The Groningen team has a course coordinator and a course manager, Marloes van der Weij and Eloise Daumerie. Marloes is also internship supervisor and student councillor. The members of the teaching staff come from different academic disciplines ranging from Modern and Contemporary History, Cultural Studies, International RelationsTheory, Sociology, to European Law. The majority of the staff have been teaching in this programme for several years. This already indicates that they enjoy teaching a group of international students with different academic backgrounds coming from different cultures! I, myself, am also involved in teaching: with my colleague of Contemporary History, Ine Megens, I teach a course in Cultural History: Domains of European Identity (1stsemester). With another colleague, Herman Voogsgeerd of International Relations/International Organisation, I teach a research seminar on the comparison of integration in Europe with integration processes in East Asia (2nd semester). Furthermore I am involved in a tutorial in thesis writing (4thsemester). This is a nice way to get to know the Euroculture students who are studying in Groningen in person, which of course is very important.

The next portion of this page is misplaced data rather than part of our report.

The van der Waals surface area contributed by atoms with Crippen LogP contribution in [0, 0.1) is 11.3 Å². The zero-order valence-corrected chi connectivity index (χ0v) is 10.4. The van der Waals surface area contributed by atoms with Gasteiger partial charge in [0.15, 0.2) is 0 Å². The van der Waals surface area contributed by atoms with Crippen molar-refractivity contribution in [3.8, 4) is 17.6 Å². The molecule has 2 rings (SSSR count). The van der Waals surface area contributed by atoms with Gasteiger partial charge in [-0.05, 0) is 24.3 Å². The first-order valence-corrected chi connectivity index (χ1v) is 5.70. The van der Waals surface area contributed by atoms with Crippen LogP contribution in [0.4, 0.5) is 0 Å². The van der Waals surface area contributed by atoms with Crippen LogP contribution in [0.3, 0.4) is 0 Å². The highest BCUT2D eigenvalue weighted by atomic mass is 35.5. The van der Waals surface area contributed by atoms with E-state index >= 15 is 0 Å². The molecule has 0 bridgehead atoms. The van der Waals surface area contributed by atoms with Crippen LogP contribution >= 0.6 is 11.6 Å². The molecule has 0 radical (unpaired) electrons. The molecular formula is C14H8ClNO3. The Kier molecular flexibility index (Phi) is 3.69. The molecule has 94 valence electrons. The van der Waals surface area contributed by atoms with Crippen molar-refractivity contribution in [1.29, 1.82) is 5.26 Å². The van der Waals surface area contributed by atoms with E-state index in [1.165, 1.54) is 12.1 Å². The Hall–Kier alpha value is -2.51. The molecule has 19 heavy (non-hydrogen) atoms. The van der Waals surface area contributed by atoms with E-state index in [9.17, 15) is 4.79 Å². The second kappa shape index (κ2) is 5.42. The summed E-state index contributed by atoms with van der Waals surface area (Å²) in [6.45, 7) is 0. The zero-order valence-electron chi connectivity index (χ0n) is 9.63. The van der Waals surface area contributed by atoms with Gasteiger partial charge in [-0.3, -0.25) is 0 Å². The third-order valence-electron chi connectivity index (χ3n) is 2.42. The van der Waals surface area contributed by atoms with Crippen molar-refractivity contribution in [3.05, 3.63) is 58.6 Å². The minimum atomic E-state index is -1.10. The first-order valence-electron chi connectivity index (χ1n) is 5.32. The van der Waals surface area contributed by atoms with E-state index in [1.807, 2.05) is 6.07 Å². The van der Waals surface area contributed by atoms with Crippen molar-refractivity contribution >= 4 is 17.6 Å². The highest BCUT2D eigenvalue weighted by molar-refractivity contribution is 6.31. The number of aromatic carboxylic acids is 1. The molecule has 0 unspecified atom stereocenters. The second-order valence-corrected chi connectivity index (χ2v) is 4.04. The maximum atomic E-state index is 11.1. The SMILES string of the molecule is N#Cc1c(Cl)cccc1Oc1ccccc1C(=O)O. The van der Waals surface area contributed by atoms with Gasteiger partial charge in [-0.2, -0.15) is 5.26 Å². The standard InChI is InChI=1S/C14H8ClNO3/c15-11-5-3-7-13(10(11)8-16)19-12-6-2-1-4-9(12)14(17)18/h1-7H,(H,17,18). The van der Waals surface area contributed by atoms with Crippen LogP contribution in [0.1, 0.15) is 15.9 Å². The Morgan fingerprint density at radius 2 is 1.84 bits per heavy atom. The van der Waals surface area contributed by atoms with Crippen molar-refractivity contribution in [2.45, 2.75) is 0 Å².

Q2. What is the best way to describe MA Euroculture to a stranger? According to a recent Euroculturer poll, it was ‘European Studies’.